Media specialist outlines return process for school laptops


Katie Whaley

With the end of the year nearing, media center specialist Dennis Murphy said students need to prepare for turning in their laptops. Students will turn their laptops into the media center on their last day of school, Murphy said.
Seniors will return laptops May 11 while the rest of the school will wait to turn theirs in May 22.
For the returning process, students only need to bring their laptops and charging cords. Though at the beginning of the year the plan was for students to bring their items back in the cardboard boxes the laptops came in, Murphy said the media specialists realized that plan was unrealistic and changed their return policy.
Murphy expects every student will turn in their laptops without problem, however, knows the process will be hectic with so many students and laptops to handle, especially if many students put stickers on their laptops.
“The hardest part of all of this is if you put a bunch of stickers on your laptop. They will have to be taken off and [and the laptop will need to be] cleaned,” Murphy said. “If you do all that before you turn it in you’re in good shape. If you walk in here and you have stickers on [you’re laptop], we’re going to direct you to a table that has cleaner and say ‘go clean all the stickers off and then come back through the line.’”
When students give their laptops to the media specialists, they will do a quick check to make sure there is no substantial physical damage. If there are impairments, students will not have to pay for it as long as it is their first time breaking one. If it is not their first broken laptop, they will have to pay a fee. Additionally, if students lost or broke their charger, they will have to pay $20, no matter if they haven’t broken one in the past.
For next year, the media center does not plan to give students the same laptop back, instead, students will get a new laptop and charging cord at random. Murphy said this method was the easiest and made the most sense.
“[Redistributing laptops randomly] was our choice. Hickman and Battle are doing it differently; they’re collecting [laptops] and making sure that everyone gets the same one back. We’re not doing it that way,” Murphy said. “We’re going to collect the laptops because, essentially, they’re all exactly the same anyway. After we collect them, sometime during the summer, they’ll be imaged.”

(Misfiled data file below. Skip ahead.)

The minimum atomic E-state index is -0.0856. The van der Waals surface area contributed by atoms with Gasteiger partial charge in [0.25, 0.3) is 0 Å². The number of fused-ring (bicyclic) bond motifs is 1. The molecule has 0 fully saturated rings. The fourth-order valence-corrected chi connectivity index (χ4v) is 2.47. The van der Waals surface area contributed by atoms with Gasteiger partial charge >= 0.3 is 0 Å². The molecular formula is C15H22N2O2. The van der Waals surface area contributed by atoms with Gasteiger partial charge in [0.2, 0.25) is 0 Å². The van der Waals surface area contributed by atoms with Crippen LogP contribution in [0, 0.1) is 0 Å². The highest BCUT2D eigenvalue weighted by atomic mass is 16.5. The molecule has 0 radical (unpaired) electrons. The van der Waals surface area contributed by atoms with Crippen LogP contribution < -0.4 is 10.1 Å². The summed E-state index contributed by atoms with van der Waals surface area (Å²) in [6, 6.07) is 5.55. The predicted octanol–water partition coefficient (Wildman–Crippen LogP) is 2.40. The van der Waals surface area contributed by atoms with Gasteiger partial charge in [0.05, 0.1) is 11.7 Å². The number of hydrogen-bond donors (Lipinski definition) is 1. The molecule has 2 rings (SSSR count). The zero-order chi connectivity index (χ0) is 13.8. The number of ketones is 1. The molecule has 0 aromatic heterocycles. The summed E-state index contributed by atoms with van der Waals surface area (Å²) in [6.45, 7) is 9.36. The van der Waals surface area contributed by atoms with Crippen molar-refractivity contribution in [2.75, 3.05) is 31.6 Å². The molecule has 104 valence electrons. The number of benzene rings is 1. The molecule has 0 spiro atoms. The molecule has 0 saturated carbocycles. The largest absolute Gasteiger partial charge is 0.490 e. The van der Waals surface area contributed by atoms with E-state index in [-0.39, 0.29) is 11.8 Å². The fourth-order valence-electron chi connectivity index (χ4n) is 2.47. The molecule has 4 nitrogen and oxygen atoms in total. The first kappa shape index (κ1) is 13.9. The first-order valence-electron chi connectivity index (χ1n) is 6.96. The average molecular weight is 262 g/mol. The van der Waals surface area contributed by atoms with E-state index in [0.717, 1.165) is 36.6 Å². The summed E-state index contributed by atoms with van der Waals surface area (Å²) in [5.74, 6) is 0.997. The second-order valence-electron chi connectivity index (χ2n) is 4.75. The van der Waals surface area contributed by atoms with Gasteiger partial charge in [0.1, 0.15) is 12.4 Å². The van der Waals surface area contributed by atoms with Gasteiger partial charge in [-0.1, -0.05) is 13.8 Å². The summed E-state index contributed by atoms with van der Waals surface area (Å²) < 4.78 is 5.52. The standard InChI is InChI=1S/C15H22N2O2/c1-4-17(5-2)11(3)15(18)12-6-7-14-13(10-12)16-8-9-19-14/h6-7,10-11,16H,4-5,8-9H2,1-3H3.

Imaging, Murphy said, is a technological process that clears laptop data and since every laptop is receiving it, every laptop will be technologically the same as of next year.
“Essentially, all the information is wiped off of the computer completely and then it is reimaged with a new image for next year. [That] puts everything back on that you had [at the beginning of the year] the normal stuff back on. So if you had saved documents to it or whatever all of that’s wiped clean, its gone, not to return. Then, they put everything new back on, all the apps and things that you need,” Murphy said. “It also updates it to everything for the network and so forth and so on. So for us we felt that it was just as good, basically, to, cause the images on the laptops will make everything basically the same thing no matter what.”
Junior Malik Ibdah thinks the process RBHS is using is too much of a hassle compared to Battle High School (BHS) and Hickman High School (HHS). Ibdah believes it would be better for students to have the same laptops back next year, as that way they could stay more organized.
“I feel like it would be easier if we got our same laptops [back next year] with the same stuff on it that we’re used to. I feel like that would be a lot less of a hassle [than having to] reorganize our own computers and get it to the way we like it again,” Ibdah said. “I feel like it’s unfair that Hickman and Battle are both [keeping the same laptops] and have that chance to stay more organized and have a chance to have less confusion and we don’t. I feel it would be a lot easier to give everybody the same laptops back, so you can pick up where you left off.”
Similarly, sophomore Nathan Schneider sees the random distribution as a problem, but appreciates the fact that they’ll still be able to have laptops in the future, as they’ve been helpful in his classes.
“The day we all got laptops, I was very excited to finally get a piece of technology from school. [Columbia Public Schools] had given iPads to fifth graders, but neglected middle and high schoolers almost entirely,” Schneider said. “I don’t think that that is a very good idea [tp not give students the same laptops next year]. Any small customizations or anything saved on your desktop will be deleted.”
Murphy thinks the return process will go smoother as long as people take off stickers at home or before coming into the media center. Though he would’ve preferred spacing the process out between different days or hours, he knew that wasn’t possible with final exams.
“That’s one of the things we’ve been struggling with because a lot of people are giving online finals of some kind or you need your laptop, so, basically, we know you’re going to need them until the last day of school,” Murphy said. “At the end of school on their last day, that’s when seniors need to turn [their laptops] in. That’s going to be a busy day.”
What did you think of having a laptop all year? Will you miss it during the summer?